21/10/2011 Political Science
DOI: 10.1080/00131911.2011.626897 SemanticScholar ID: 146152193 MAG: 2158685378

“Education, education, education”: new government, new policies?

Publication Summary

This special issue was planned just as 14 years of New Labour government came to an end in the UK, and a new coalition of Conservative and Liberal Democrat members, the first time in decades, took over. The previous 14 years had changed the face of education in the UK and in particular the role that the State plays in deciding what is taught, where it is taught, to whom and by whom. What changes would the new administration bring? How would their ideologies work out in practice? What challenges would they encounter in implementing their new policies, especially in the face of economic difficulties and the social unrest that may follow? Such questions were not answerable definitively at the time we issued the call for contributions. We did not even know how long the Coalition or the minority Conservative core of that Coalition would last in government. So, as editors, we expected to receive work that used the past to help predict the future, that used international and comparative evidence as a guide to what might happen in the UK, or that simply presented valuable descriptive accounts of how new policy has emerged and what it might mean. We also wanted a range of papers that addressed different phases and sectors of education in the four home countries of the UK. Given the limitations of space, and the difficulties of evaluating policy as it is being formed, the seven papers in this special issue do an admirable job of covering a lot of this ground. It is interesting, and perhaps a shame, that we received no papers for review that were explicitly about home countries other than England and Wales, and none that addressed pre-school or adult learning other than FE and HE. Selwyn contrasts the approaches of the New Labour and Coalition Governments to digital technology in schools. In an introductory section, he sets out the extent to which the New Labour government demonstrated a clear and unprecedented commitment to the development of information and communication technology. This is compared with what he sees as perfunctory acknowledgement of the importance of digital technology in schools in both Conservative and Liberal Democrat manifestos in the run up to the 2010 election, and in subsequent Coalition educational policy. Not only has funding to schools been curtailed but Selwyn shows the ways in which the Coalition approach has amounted to a “sustained withdrawal of state support for digital technology use in schools”. He makes the point that it is not a case of the Coalition Government being opposed to or underestimating the importance of digital technology in schools. Rather a number of other factors are evident. One of these is that in the current economic climate, in addition to the vast amounts of funding already invested in digital technology in schools, high levels of further state financial support are not viable or necessary. A related factor is the political resolve to reduce state involvement in public services and replace this with local decisionmaking and the greater use of the private sector. With this aim at the centre of CoaEducational Review Vol. 63, No. 4, November 2011, 391–394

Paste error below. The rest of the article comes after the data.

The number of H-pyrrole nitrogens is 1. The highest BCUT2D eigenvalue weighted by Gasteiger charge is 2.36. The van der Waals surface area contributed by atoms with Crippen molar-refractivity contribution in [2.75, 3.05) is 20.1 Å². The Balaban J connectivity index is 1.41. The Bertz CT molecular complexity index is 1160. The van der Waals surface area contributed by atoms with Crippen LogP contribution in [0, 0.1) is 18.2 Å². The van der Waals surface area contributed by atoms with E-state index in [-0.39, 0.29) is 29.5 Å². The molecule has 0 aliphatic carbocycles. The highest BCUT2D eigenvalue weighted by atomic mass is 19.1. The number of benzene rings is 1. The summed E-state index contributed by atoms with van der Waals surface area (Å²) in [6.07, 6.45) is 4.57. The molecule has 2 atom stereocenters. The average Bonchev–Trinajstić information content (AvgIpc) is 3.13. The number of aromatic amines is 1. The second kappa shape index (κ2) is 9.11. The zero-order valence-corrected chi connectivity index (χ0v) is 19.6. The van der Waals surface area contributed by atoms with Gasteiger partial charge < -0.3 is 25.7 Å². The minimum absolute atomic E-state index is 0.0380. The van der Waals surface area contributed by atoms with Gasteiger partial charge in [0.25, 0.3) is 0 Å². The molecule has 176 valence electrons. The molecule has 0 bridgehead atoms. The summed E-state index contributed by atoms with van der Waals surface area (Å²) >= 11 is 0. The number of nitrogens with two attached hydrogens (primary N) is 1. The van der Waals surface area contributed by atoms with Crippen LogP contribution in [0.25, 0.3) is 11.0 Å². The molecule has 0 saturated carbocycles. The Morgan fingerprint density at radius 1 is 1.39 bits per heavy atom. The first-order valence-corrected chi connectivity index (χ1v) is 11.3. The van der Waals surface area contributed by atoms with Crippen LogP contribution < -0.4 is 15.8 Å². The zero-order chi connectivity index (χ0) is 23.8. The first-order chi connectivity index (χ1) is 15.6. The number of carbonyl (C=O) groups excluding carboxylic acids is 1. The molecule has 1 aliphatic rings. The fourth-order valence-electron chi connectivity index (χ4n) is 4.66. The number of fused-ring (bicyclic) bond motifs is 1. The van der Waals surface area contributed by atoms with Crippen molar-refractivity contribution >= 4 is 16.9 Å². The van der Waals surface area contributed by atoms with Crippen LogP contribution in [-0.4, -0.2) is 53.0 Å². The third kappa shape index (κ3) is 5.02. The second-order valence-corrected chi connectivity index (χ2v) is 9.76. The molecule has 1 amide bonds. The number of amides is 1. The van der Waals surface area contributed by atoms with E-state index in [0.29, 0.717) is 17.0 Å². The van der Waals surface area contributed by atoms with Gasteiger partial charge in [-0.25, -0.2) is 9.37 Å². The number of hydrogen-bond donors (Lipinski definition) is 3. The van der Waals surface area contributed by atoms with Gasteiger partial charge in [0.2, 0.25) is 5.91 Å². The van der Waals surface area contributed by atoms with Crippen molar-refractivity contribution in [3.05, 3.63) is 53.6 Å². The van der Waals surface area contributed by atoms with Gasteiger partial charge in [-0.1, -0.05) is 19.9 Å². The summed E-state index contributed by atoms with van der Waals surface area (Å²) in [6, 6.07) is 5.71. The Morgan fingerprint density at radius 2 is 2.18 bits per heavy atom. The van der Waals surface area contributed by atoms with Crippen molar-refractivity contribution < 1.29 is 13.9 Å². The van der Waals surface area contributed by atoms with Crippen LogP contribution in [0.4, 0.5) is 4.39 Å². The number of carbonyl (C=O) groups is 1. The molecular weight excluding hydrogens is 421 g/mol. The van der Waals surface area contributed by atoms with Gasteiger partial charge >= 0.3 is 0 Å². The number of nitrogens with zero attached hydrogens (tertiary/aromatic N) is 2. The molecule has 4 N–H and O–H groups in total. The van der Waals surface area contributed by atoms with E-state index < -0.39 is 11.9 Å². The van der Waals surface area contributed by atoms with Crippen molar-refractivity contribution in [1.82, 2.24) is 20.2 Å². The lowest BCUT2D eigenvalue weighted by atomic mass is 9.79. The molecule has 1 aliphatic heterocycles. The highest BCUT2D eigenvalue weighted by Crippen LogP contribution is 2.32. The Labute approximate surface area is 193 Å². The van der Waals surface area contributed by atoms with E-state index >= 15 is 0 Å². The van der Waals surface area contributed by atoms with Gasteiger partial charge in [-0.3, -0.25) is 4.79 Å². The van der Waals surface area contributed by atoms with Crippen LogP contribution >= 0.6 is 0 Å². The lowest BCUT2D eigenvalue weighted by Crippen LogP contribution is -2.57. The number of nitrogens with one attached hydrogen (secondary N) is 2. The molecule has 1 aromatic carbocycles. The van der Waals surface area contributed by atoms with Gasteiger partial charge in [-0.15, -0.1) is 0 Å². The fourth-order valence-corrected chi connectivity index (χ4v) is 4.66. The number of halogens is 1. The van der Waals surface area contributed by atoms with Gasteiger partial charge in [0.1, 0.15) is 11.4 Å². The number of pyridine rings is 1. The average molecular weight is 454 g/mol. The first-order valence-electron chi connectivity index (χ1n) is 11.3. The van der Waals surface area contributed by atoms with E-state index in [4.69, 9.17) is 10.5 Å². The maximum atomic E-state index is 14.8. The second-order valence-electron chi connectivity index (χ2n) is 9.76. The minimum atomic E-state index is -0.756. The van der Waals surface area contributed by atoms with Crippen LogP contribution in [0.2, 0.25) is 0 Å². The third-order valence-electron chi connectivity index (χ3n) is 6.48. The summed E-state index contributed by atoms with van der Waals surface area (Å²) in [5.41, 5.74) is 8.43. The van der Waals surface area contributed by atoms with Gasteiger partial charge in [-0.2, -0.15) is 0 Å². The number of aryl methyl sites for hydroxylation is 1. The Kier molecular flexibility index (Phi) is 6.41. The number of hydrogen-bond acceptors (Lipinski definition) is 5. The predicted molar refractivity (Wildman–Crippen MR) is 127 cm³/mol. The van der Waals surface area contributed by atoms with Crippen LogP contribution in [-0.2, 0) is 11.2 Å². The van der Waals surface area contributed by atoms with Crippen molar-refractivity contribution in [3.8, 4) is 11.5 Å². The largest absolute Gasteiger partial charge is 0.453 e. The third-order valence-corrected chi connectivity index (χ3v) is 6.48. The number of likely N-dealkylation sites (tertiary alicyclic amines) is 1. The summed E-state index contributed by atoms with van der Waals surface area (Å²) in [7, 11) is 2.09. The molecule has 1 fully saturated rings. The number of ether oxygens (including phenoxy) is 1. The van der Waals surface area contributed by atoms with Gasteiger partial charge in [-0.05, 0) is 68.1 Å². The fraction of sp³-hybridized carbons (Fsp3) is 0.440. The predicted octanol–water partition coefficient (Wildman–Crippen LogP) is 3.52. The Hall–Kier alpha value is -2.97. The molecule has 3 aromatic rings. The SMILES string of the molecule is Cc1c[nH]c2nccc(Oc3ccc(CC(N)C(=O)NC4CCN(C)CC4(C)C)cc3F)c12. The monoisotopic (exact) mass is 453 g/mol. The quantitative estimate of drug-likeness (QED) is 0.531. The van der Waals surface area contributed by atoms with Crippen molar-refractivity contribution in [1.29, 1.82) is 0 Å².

CAER Authors

Avatar Image for Stephen Gorard

Prof. Stephen Gorard

University of Durham - Professor in the School of Education

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